To send content items to your account,
please confirm that you agree to abide by our usage policies.
If this is the first time you use this feature, you will be asked to authorise Cambridge Core to connect with your account.
Find out more about sending content to .
To send content items to your Kindle, first ensure email@example.com
is added to your Approved Personal Document E-mail List under your Personal Document Settings
on the Manage Your Content and Devices page of your Amazon account. Then enter the ‘name’ part
of your Kindle email address below.
Find out more about sending to your Kindle.
Note you can select to send to either the @free.kindle.com or @kindle.com variations.
‘@free.kindle.com’ emails are free but can only be sent to your device when it is connected to wi-fi.
‘@kindle.com’ emails can be delivered even when you are not connected to wi-fi, but note that service fees apply.
There has recently been growing interest in various atomic and nuclear techniques for the measurement of elements in the body. This has arisen through the realisation that (a) clinically-important amounts of toxic elements can be absorbed as a result of low-level environmental exposure, and (b) important information about the nutritional status of a patient can be obtained from measurements of major body elements. Where such information can be obtained by taking samples, a very wide range of analytical techniques is available, some capable of a sensitivity measured in parts-per-billion. Sampling is not possible, however, when the whole-body content (e.g. of nitrogen) is required, and is clinically undesirable when the element in question is concentrated in particular organs, for example as lead accumulates in the bones, and cadmium and many other toxic elements accumulate in the kidneys. It is in such cases that the various in vivo techniques are particularly important.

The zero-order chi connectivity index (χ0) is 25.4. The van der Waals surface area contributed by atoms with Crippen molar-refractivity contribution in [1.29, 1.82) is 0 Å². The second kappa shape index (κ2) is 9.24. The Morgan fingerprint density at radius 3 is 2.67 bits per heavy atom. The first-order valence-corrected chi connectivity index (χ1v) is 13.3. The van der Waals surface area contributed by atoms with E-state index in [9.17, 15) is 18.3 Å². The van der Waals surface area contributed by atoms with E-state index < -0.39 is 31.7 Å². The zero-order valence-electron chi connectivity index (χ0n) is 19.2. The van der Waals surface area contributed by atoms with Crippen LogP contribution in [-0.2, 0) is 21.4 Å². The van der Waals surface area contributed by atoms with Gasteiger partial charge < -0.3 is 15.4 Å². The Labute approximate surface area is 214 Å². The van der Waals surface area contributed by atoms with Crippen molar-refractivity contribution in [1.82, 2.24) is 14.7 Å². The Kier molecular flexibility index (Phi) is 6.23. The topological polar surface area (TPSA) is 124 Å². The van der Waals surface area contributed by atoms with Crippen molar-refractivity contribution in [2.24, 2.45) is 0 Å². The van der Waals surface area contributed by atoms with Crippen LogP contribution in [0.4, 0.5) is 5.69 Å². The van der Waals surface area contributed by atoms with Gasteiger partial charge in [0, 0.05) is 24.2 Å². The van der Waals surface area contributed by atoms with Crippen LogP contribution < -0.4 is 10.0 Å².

We evaluated whether a diagnostic stewardship initiative consisting of ASP preauthorization paired with education could reduce false-positive hospital-onset (HO) Clostridioides difficile infection (CDI).
Single center, quasi-experimental study.
Tertiary academic medical center in Chicago, Illinois.
Adult inpatients were included in the intervention if they were admitted between October 1, 2016, and April 30, 2018, and were eligible for C. difficile preauthorization review. Patients admitted to the stem cell transplant (SCT) unit were not included in the intervention and were therefore considered a contemporaneous noninterventional control group.
The intervention consisted of requiring prescriber attestation that diarrhea has met CDI clinical criteria, ASP preauthorization, and verbal clinician feedback. Data were compared 33 months before and 19 months after implementation. Facility-wide HO-CDI incidence rates (IR) per 10,000 patient days (PD) and standardized infection ratios (SIR) were extracted from hospital infection prevention reports.